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My Mom was never an anxious person.

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Captain - You don't like B&D? You're just the kind of guy who needs a spanking.
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B & D is a little extreme for me.
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It makes sense that an older person's body and mind changing on them makes them feel vulnerable. I notice that my father, who is just entering dementia, gets so combative and angry over anything where he could possibly be responsible for forgetting something... like when I remind him to take medicine... But I've been noticing that after his angry outbursts, when he is over the rage part, I see fear in his eyes. He's troubled.

Kthin3, you are speaking my language and I couldn't agree more. Staying as calm as we can in the face of an elder's anxiety/demise is helpful... or more accurately, if we get frazzled it just makes everything so much worse. I also learned to do Breathing Exercises/meditation by researching online. I've now put BE into my daily life as a way to remain calm and serene.
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In other words, they are losing control over their destiny. They have no choice but to trust their kids whom they remember in sh***y diapers. Very scary.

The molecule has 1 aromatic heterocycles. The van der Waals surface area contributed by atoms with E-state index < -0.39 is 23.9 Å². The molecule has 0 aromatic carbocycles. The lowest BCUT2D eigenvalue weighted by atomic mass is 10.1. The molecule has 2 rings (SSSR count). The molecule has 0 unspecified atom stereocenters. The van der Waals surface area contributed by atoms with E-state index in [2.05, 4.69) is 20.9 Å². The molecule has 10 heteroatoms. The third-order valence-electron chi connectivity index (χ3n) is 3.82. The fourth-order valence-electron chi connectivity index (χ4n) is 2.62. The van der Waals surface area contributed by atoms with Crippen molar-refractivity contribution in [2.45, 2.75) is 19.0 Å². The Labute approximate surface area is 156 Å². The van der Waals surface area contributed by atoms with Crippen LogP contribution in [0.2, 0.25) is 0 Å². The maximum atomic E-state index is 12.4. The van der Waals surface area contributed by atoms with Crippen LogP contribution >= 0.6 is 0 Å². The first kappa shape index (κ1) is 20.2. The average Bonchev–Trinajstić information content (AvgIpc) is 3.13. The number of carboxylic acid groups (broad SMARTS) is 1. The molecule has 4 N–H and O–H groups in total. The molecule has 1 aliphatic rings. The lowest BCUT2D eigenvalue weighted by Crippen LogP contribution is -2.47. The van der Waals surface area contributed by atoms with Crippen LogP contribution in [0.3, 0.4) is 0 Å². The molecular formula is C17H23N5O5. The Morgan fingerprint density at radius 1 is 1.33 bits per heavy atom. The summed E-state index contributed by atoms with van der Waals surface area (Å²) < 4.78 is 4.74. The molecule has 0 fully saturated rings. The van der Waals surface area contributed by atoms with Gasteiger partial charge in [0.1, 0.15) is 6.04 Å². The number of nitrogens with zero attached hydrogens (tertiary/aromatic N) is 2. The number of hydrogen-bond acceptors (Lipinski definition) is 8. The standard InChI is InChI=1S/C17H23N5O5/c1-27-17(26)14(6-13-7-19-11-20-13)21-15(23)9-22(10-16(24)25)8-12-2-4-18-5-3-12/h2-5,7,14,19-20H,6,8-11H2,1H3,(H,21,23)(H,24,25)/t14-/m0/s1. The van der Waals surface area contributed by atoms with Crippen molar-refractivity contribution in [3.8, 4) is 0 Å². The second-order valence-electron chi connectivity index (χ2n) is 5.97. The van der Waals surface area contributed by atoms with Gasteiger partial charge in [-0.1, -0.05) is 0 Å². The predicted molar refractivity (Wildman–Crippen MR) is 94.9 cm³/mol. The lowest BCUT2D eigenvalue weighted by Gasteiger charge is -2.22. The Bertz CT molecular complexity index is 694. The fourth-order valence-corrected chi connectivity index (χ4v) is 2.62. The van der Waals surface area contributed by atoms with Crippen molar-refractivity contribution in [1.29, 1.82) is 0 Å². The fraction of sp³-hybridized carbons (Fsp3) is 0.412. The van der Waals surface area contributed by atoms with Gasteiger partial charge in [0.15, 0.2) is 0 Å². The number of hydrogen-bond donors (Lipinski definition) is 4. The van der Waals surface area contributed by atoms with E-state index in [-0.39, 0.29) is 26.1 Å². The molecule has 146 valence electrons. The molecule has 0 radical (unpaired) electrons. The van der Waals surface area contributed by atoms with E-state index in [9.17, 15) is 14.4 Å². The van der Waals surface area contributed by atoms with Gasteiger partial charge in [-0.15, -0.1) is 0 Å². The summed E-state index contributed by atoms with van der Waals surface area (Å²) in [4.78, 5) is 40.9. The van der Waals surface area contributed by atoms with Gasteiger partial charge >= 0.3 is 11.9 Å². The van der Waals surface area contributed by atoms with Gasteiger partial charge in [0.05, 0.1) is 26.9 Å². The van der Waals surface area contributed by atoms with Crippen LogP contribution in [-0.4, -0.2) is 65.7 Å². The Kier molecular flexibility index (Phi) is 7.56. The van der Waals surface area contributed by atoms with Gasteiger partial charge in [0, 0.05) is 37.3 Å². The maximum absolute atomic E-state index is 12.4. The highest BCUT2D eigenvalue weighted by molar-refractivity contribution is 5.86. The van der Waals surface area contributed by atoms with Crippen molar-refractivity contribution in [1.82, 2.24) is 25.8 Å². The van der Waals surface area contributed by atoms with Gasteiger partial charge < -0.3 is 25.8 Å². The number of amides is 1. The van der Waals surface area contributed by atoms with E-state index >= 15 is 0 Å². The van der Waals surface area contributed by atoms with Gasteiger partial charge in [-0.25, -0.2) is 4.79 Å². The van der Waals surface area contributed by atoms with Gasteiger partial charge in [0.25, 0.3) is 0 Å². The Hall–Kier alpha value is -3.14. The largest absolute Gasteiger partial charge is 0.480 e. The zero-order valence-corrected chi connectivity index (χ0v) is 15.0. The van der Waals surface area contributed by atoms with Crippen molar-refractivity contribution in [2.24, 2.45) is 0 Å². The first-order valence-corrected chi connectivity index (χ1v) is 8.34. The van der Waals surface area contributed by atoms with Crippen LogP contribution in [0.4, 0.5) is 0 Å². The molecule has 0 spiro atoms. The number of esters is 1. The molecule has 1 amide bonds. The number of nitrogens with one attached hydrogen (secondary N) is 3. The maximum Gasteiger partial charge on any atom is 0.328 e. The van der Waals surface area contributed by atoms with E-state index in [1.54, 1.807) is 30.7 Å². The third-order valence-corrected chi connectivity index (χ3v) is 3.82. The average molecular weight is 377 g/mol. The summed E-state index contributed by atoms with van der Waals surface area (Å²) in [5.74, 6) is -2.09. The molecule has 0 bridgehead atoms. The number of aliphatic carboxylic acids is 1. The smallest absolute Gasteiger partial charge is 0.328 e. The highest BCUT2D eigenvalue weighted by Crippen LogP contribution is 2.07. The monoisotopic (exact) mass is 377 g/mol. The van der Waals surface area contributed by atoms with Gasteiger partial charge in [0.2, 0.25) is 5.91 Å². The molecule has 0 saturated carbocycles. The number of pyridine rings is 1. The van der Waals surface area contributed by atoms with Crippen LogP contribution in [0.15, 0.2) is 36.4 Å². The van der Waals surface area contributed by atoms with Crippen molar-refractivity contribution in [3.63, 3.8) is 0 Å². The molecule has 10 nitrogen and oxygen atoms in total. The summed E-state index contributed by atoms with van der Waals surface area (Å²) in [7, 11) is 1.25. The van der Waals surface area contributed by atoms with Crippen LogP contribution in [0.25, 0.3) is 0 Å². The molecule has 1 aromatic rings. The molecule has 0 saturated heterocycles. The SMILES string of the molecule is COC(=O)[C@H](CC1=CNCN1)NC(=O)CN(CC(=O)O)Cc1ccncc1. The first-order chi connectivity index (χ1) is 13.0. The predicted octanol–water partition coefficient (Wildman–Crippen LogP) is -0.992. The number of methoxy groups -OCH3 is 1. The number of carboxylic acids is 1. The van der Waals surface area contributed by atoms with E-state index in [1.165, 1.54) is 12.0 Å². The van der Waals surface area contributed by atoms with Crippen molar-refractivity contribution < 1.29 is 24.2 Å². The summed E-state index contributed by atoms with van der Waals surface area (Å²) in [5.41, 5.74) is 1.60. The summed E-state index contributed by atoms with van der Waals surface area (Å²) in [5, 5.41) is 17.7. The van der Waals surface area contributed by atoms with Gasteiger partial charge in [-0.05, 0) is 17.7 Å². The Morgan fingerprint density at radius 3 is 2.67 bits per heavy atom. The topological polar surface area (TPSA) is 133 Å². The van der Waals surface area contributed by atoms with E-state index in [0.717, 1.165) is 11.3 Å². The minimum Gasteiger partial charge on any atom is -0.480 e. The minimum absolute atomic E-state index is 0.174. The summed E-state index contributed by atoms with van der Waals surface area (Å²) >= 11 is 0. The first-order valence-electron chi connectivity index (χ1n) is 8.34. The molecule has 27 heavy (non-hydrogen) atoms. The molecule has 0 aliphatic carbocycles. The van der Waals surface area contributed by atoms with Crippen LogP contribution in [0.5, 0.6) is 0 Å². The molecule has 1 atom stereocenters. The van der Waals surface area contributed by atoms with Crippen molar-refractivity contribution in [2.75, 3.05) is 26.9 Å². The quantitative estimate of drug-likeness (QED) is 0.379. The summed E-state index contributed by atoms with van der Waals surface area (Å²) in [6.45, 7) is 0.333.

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I feel the anxiety comes from the fact that they realize (at least in part) that they are slowly losing their independence, their clarity of thought and that physically so much is breaking down. My dad, who was ALWAYS an anxious person has become much more so. Some days are extremely difficult. I try to remain calm as I've found that meeting his anxiety w/my anxiety or anger is like throwing gasoline on fire. I began meditating to regain my serenity and while it's no overnight cure IT HELPS ENORMOUSLY. You don't need to spend a penny to learn how to do it; just Google "Meditation techniques" as I did and you'll find a wealth of information. Bless you and I wish you the best always.
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Perseverance is right. Think about it if you were having to finally start asking or getting help and losing your independence which affects your self-confidence. The elderly don't want to become a burden or have to rely on their kids. But they are becoming aware that they may have to. Also, their health is beginning to decline - which further hinders their independence and self-confidence. It's sad - but understandable that they become anxious. All we can do is try to assure them that we will do the best we can to help them. Good luck!!
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Fear. Dementia. Alzheimers....
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